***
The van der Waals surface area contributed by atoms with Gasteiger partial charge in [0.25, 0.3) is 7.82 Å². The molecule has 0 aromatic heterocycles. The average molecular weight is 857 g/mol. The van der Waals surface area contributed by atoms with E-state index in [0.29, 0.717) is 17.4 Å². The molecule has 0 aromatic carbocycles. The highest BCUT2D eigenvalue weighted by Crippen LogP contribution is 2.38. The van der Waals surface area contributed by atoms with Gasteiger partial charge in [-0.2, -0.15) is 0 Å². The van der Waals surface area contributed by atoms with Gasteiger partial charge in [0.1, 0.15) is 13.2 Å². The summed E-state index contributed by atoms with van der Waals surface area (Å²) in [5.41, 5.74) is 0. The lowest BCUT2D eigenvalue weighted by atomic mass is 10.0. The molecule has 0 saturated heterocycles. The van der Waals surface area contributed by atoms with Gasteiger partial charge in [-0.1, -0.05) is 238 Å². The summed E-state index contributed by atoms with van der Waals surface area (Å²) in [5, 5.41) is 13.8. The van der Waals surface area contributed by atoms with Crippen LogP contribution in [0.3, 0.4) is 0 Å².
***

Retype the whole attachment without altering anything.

The van der Waals surface area contributed by atoms with Gasteiger partial charge in [0.25, 0.3) is 7.82 Å². The molecule has 0 aromatic heterocycles. The average molecular weight is 857 g/mol. The van der Waals surface area contributed by atoms with E-state index in [0.29, 0.717) is 17.4 Å². The molecule has 0 aromatic carbocycles. The highest BCUT2D eigenvalue weighted by Crippen LogP contribution is 2.38. The van der Waals surface area contributed by atoms with Gasteiger partial charge in [-0.2, -0.15) is 0 Å². The van der Waals surface area contributed by atoms with Gasteiger partial charge in [0.1, 0.15) is 13.2 Å². The summed E-state index contributed by atoms with van der Waals surface area (Å²) in [5.41, 5.74) is 0. The lowest BCUT2D eigenvalue weighted by atomic mass is 10.0. The molecule has 0 saturated heterocycles. The van der Waals surface area contributed by atoms with Gasteiger partial charge in [-0.1, -0.05) is 238 Å². The summed E-state index contributed by atoms with van der Waals surface area (Å²) in [5, 5.41) is 13.8. The van der Waals surface area contributed by atoms with Crippen LogP contribution in [0.3, 0.4) is 0 Å².